things-to-know-when-building-a-home-in-carstairs-alberta

5 Things to Know About Building a Home in Carstairs, Alberta

So, you’re ready to build a home outside of Calgary or Airdrie, and get a bit more bang for your buck. There are plenty of advantages in building beyond the limits of a big city, and Carstairs has them all – lower costs, less traffic, and more space for growing families, all within a short drive of the city’s amenities. But before you settle in and start to draw blueprints for a home in town, here are five things to know about building a house in Carstairs, AB. 

These will all vary slightly depending on which residential zone you are in, so be sure to check in with official municipal bylaws if you need more information.

 

1) There’s a limit to how high you can build

While every county and even subdivision will have its own guidelines, there is a general height restriction for residential structures in the town of Carstairs. This is usually set at 10 metres (about 33 feet) from the front of grade – from the top of the dirt/soil at the front of the house – and that means your house can have two floors as well as a walkout basement.

Out in Mountain View County, which surrounds Carstairs, the limit is 10 metres from the average grade around the house perimeter. So, if you’re planning a walkout basement, it can make it more difficult to build a two story home.

 

2) The lots are generally bigger and cheaper:

Tired of those overpriced cookie-cutter lots in the city? In Carstairs and the surrounding area, home parcels are usually wider and bigger, even though the cost is a fraction of what you pay in Calgary or even Airdrie. This means more curb appeal and other features, like three-car garages with tandem bays for backyard access.

If you’ve ever tried to squeeze down the narrow passageway between two buildings to get to the backyard, you know what a difference a few extra feet of space can make. In Carstairs and Mountain View County, side yards start at a minimum of five feet wide, as measured from the property line. This means two adjacent homes can have 10 feet or more of uninterrupted space between them, which is perfect for making walkways, patios, fences, rock gardens, and other landscape features.

One thing to note, though: even though the property is cheaper, the taxes are likely to be set higher, as the commercial and taxpayer base is smaller than a city. However, this usually evens out since they are calculated as a percentage of a lower home price.

 

3) Homes should be built to last

The bylaws of Carstairs say that once a building has been set up on a piece of property – be it a workshop, a detached garage, or even just a small shed – it can’t be moved again without jumping through a lot of legal hoops. In fact, you can’t even move a building from a different piece of property to a parcel within the town, unless you have an explicit development permit with plans and a paid performance bond.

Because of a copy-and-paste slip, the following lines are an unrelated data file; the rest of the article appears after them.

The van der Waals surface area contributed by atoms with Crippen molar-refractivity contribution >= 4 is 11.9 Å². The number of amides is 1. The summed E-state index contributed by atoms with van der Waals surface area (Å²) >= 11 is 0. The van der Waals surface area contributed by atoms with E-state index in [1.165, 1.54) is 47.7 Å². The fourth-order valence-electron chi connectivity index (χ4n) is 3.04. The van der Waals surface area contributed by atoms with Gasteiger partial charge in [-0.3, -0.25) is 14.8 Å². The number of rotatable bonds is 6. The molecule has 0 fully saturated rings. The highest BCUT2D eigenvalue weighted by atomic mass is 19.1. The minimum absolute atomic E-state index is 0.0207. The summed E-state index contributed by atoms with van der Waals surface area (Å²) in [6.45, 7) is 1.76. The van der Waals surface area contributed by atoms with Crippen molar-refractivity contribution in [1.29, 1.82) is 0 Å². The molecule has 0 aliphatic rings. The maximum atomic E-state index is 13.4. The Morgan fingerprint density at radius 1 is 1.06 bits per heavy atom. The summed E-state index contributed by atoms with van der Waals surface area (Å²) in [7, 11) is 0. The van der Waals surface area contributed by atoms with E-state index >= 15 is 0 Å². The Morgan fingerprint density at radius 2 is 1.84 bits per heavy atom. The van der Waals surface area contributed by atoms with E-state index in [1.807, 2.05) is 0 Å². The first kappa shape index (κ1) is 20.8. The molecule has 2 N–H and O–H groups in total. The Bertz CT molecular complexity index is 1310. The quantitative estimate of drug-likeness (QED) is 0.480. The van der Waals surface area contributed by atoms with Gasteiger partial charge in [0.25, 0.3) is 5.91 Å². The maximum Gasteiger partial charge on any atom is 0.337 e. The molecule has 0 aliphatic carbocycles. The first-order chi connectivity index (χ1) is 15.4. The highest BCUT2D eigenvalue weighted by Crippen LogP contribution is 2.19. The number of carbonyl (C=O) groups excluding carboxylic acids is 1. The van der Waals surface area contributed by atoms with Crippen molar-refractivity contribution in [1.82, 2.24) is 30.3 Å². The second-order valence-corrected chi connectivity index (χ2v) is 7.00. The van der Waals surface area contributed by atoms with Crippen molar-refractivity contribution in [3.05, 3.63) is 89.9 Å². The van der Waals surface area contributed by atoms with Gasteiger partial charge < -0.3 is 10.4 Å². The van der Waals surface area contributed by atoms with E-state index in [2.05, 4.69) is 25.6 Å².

In short, pre-built homes that used to sit elsewhere, or mobile homes in general, aren’t your best option here. But really – with so many options from neighbourhood builders like Thomas Built Homes, why would you want those anyway?

 

4) Don’t forget to get the right permits

Whether you’re just adding a small deck or constructing a brand-new house, don’t forget about the right development and construction permits. These permits make sure that any work you do fits within safe parameters of the house’s fundamental supports, the utility connections, and the overall environment around the house. They also take into account things like trash disposal and noise, ensuring that the work doesn’t infringe on anyone else’s quality of life too much. After all, small towns are all about being a good neighbour!

Speaking of which…

 

5) Be considerate of your neighbours

From rules about signage and light blocking to specific instructions on parked vehicles, traffic routing, accessory buildings, and projections, many Carstairs construction bylaws in residential areas are meant to minimize conflict between neighbours.

Before you start to build, think about how new developments will affect the surrounding lots: will you block their sunlight? Will water run-off from your roof land on their lawn? Will your landscaping interrupt the conservation bylaw that says you must conserve natural drainage courses, trees, shrubs, and other native plants?

Moving into a community means you’re a part of that community, and it pays to act in everyone’s best interests. So, keep that in mind when you’re laying out your dream home – because if you’re in it for as long as you think, you’ll have the same neighbours for a long time.

 

Custom Home Building in Carstairs, Alberta

Luckily, you won’t have to be an expert in these areas – or even remember them all the time – because professional home builders like us will be there to guide you along. We’re not here to mass-produce homes for everyone, but we do take pride in every single one we create, whether it’s a fully customized plan or one that’s “Move-In Ready”. We never cut corners, rush into or out of a job, or walk back on our New Home Warranties. In short, we’re here for the long haul, because we know when it comes to a home, you are, too.

Interested in designing or finding a home that’s a perfect fit for you in central Alberta? We’re always willing to chat and help bring your vision to life. Reach out today and let’s get started! 

Subscribe to Blog via Email

Enter your email address to subscribe to this blog and receive notifications of new posts by email.

Latest Posts

Social Share

Compare